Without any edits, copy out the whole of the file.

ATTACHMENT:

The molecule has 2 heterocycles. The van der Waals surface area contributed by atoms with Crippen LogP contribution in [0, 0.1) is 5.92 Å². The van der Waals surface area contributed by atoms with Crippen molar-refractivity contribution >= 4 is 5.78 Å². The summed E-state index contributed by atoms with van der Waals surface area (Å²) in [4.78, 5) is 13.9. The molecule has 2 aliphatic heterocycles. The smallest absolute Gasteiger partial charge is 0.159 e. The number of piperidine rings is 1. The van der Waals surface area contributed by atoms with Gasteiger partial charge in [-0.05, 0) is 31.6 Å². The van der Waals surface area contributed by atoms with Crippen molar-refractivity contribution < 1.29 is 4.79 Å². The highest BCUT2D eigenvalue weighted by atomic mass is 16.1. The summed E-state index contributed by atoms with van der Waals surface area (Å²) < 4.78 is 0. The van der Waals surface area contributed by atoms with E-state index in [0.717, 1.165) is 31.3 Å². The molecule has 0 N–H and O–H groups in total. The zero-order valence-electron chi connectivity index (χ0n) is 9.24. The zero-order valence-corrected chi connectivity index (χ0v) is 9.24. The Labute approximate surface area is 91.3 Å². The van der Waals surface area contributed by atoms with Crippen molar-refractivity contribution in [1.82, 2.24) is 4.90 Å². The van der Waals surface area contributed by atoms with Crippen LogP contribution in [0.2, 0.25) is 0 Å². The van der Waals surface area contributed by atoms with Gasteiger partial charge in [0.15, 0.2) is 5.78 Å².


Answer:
The molecule has 2 heterocycles. The van der Waals surface area contributed by atoms with Crippen LogP contribution in [0, 0.1) is 5.92 Å². The van der Waals surface area contributed by atoms with Crippen molar-refractivity contribution >= 4 is 5.78 Å². The summed E-state index contributed by atoms with van der Waals surface area (Å²) in [4.78, 5) is 13.9. The molecule has 2 aliphatic heterocycles. The smallest absolute Gasteiger partial charge is 0.159 e. The number of piperidine rings is 1. The van der Waals surface area contributed by atoms with Gasteiger partial charge in [-0.05, 0) is 31.6 Å². The van der Waals surface area contributed by atoms with Crippen molar-refractivity contribution < 1.29 is 4.79 Å². The highest BCUT2D eigenvalue weighted by atomic mass is 16.1. The summed E-state index contributed by atoms with van der Waals surface area (Å²) < 4.78 is 0. The van der Waals surface area contributed by atoms with E-state index in [0.717, 1.165) is 31.3 Å². The molecule has 0 N–H and O–H groups in total. The zero-order valence-electron chi connectivity index (χ0n) is 9.24. The zero-order valence-corrected chi connectivity index (χ0v) is 9.24. The Labute approximate surface area is 91.3 Å². The van der Waals surface area contributed by atoms with Crippen molar-refractivity contribution in [1.82, 2.24) is 4.90 Å². The van der Waals surface area contributed by atoms with Crippen LogP contribution in [0.2, 0.25) is 0 Å². The van der Waals surface area contributed by atoms with Gasteiger partial charge in [0.15, 0.2) is 5.78 Å².